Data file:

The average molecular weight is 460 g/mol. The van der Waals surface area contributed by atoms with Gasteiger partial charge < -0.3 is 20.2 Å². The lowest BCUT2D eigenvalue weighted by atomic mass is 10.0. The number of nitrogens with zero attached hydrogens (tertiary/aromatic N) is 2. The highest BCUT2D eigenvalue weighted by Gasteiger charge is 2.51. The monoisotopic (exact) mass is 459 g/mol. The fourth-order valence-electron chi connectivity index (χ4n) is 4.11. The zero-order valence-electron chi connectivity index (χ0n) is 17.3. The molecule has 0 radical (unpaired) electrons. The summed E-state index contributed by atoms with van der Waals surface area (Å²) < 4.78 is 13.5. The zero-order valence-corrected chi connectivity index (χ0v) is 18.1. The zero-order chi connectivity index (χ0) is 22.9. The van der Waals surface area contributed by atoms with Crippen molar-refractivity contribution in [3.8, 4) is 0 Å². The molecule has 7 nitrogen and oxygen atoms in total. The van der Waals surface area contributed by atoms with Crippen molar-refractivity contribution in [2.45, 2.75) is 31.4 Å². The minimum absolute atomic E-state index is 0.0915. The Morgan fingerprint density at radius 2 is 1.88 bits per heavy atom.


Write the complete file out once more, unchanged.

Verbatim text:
The average molecular weight is 460 g/mol. The van der Waals surface area contributed by atoms with Gasteiger partial charge < -0.3 is 20.2 Å². The lowest BCUT2D eigenvalue weighted by atomic mass is 10.0. The number of nitrogens with zero attached hydrogens (tertiary/aromatic N) is 2. The highest BCUT2D eigenvalue weighted by Gasteiger charge is 2.51. The monoisotopic (exact) mass is 459 g/mol. The fourth-order valence-electron chi connectivity index (χ4n) is 4.11. The zero-order valence-electron chi connectivity index (χ0n) is 17.3. The molecule has 0 radical (unpaired) electrons. The summed E-state index contributed by atoms with van der Waals surface area (Å²) < 4.78 is 13.5. The zero-order valence-corrected chi connectivity index (χ0v) is 18.1. The zero-order chi connectivity index (χ0) is 22.9. The van der Waals surface area contributed by atoms with Crippen molar-refractivity contribution in [3.8, 4) is 0 Å². The molecule has 7 nitrogen and oxygen atoms in total. The van der Waals surface area contributed by atoms with Crippen molar-refractivity contribution in [2.45, 2.75) is 31.4 Å². The minimum absolute atomic E-state index is 0.0915. The Morgan fingerprint density at radius 2 is 1.88 bits per heavy atom.